As the zombies approach, you'll probably be surprised by how good they look... for dead guys. Their movements are fluid and their expressions are comical. Someone definitely spent a lot of time animating the scoundrels and it was worth every minute. Many foes shuffle across your lawn in a predictable fashion, but there also are more athletic sorts like a former football star who tries to rush you and an apparent pole vaulter who can leap over the hazards you put in his path... or perhaps smack right into a high wall (THUD!) and collapse to the ground in a heap. Others drive vehicles or bungee from above with deadly effect. There are more than 20 zombie types, many quite distinct with humorous profiles available for your perusal, so you'll probably have a lot of fun watching for new ones to make an appearance.
Of course, the game isn't really about watching the assault. If you do that, you'll find yourself overwhelmed in no time at all. The later stages in particular can get pretty crazy, with so many decomposing bodies arriving on the scene that you'll be wondering how the action keeps from slowing to a zombie-like crawl. The only way that you can possibly win is to make the most of your plants. Even if you limit yourself to the more standard equipment like peashooters, lily pads, mushrooms and nuts (a strategy that would deprive you of the joy of watermelon catapults and corncob cannons), the number of strategies that you can employ is satisfactorily ridiculous. Although there certainly are a few standard procedures that will save you a lot of grief, no two stages can be tackled in precisely the same way thanks to the different approaches your adversaries take.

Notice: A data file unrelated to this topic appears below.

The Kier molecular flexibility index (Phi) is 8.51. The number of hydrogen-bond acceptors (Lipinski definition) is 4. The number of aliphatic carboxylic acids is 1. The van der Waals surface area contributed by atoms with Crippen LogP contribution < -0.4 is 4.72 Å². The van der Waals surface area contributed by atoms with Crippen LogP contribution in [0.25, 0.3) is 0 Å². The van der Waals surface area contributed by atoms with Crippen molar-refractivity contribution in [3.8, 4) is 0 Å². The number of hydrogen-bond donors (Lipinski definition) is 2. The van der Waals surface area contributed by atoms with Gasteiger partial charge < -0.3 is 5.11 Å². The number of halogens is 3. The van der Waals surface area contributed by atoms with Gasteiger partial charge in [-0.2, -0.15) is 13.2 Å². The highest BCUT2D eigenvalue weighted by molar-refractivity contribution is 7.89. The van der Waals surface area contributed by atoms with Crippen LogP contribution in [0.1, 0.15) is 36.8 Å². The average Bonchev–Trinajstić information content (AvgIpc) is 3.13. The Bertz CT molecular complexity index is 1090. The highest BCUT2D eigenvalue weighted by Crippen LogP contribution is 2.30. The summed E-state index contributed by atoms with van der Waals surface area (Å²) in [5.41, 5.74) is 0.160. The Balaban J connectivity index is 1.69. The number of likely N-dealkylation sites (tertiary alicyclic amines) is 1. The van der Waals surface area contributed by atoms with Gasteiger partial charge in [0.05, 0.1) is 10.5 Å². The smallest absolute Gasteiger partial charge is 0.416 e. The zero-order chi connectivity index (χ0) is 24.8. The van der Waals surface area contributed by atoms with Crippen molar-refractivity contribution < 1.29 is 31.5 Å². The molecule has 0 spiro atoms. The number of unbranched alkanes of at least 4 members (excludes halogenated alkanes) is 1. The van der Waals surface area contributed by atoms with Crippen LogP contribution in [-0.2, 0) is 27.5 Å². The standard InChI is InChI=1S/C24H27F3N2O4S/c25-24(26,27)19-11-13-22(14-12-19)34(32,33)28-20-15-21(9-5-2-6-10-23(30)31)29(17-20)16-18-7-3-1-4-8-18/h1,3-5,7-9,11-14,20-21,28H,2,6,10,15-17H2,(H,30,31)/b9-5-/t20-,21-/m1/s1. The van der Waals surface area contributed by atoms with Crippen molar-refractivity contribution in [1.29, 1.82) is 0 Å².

Constant zombie bashing can be fun, especially when it's handled so effectively, but the developers were clever enough to realize that sometimes a person needs a break. That's where the zen garden enters the equation. Partway through the adventure, you'll gain access to a space where you can raise seedlings. Between stages or after you've returned to the game following an absence, you'll be able to interact with your growing crop. Plants will reward you with coins that you can use to invest in fertilizer or improved tools. These include a glove that lets you slide things around to different spots and a watering can so that you can tend to several plants at once. You can also buy chocolate so that your pet snail will dash around and grab loot for you. The zen garden is a nice diversion that somehow doesn't feel out of place, plus it's a good way to raise money so that you can buy more gear before returning to battle.
Though the garden is interesting and occasionally rewarding, it never really reaches a point where it becomes exciting or dangerous. The default 'Adventure' mode is also pretty simple overall and shouldn't give long-time gamers any difficulty. Fortunately, there are three remaining modes where you can get your thrills.